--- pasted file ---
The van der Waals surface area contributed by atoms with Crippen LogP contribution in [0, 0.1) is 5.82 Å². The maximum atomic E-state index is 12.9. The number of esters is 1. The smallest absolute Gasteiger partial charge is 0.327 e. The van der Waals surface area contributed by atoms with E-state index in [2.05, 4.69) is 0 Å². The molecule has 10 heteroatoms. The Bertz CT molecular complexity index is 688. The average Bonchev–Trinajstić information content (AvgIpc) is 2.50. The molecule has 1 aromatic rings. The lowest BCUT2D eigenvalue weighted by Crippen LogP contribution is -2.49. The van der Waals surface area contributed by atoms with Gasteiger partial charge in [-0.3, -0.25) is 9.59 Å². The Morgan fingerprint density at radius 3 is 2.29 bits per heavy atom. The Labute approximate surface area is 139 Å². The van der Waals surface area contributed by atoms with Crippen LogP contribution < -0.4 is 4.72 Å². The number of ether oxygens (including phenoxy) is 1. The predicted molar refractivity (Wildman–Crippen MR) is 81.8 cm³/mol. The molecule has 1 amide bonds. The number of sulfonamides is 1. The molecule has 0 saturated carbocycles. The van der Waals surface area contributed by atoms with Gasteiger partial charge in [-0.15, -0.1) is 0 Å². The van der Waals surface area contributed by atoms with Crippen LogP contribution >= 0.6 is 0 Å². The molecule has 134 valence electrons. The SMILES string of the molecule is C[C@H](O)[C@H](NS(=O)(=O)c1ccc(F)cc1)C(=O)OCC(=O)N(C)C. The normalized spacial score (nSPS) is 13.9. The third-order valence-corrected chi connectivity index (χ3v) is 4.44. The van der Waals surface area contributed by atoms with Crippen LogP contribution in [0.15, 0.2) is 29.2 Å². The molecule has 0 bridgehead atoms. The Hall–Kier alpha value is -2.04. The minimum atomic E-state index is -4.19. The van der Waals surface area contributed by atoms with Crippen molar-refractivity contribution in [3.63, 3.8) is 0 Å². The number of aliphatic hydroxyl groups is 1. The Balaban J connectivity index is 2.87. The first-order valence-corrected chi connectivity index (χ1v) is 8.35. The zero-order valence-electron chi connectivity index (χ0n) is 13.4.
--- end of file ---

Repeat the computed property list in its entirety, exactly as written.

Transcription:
The van der Waals surface area contributed by atoms with Crippen LogP contribution in [0, 0.1) is 5.82 Å². The maximum atomic E-state index is 12.9. The number of esters is 1. The smallest absolute Gasteiger partial charge is 0.327 e. The van der Waals surface area contributed by atoms with E-state index in [2.05, 4.69) is 0 Å². The molecule has 10 heteroatoms. The Bertz CT molecular complexity index is 688. The average Bonchev–Trinajstić information content (AvgIpc) is 2.50. The molecule has 1 aromatic rings. The lowest BCUT2D eigenvalue weighted by Crippen LogP contribution is -2.49. The van der Waals surface area contributed by atoms with Gasteiger partial charge in [-0.3, -0.25) is 9.59 Å². The Morgan fingerprint density at radius 3 is 2.29 bits per heavy atom. The Labute approximate surface area is 139 Å². The van der Waals surface area contributed by atoms with Crippen LogP contribution < -0.4 is 4.72 Å². The number of ether oxygens (including phenoxy) is 1. The predicted molar refractivity (Wildman–Crippen MR) is 81.8 cm³/mol. The molecule has 1 amide bonds. The number of sulfonamides is 1. The molecule has 0 saturated carbocycles. The van der Waals surface area contributed by atoms with Gasteiger partial charge in [-0.15, -0.1) is 0 Å². The van der Waals surface area contributed by atoms with Crippen LogP contribution >= 0.6 is 0 Å². The molecule has 134 valence electrons. The SMILES string of the molecule is C[C@H](O)[C@H](NS(=O)(=O)c1ccc(F)cc1)C(=O)OCC(=O)N(C)C. The normalized spacial score (nSPS) is 13.9. The third-order valence-corrected chi connectivity index (χ3v) is 4.44. The van der Waals surface area contributed by atoms with Crippen LogP contribution in [0.15, 0.2) is 29.2 Å². The molecule has 0 bridgehead atoms. The Hall–Kier alpha value is -2.04. The minimum atomic E-state index is -4.19. The van der Waals surface area contributed by atoms with Crippen molar-refractivity contribution in [3.63, 3.8) is 0 Å². The number of aliphatic hydroxyl groups is 1. The Balaban J connectivity index is 2.87. The first-order valence-corrected chi connectivity index (χ1v) is 8.35. The zero-order valence-electron chi connectivity index (χ0n) is 13.4.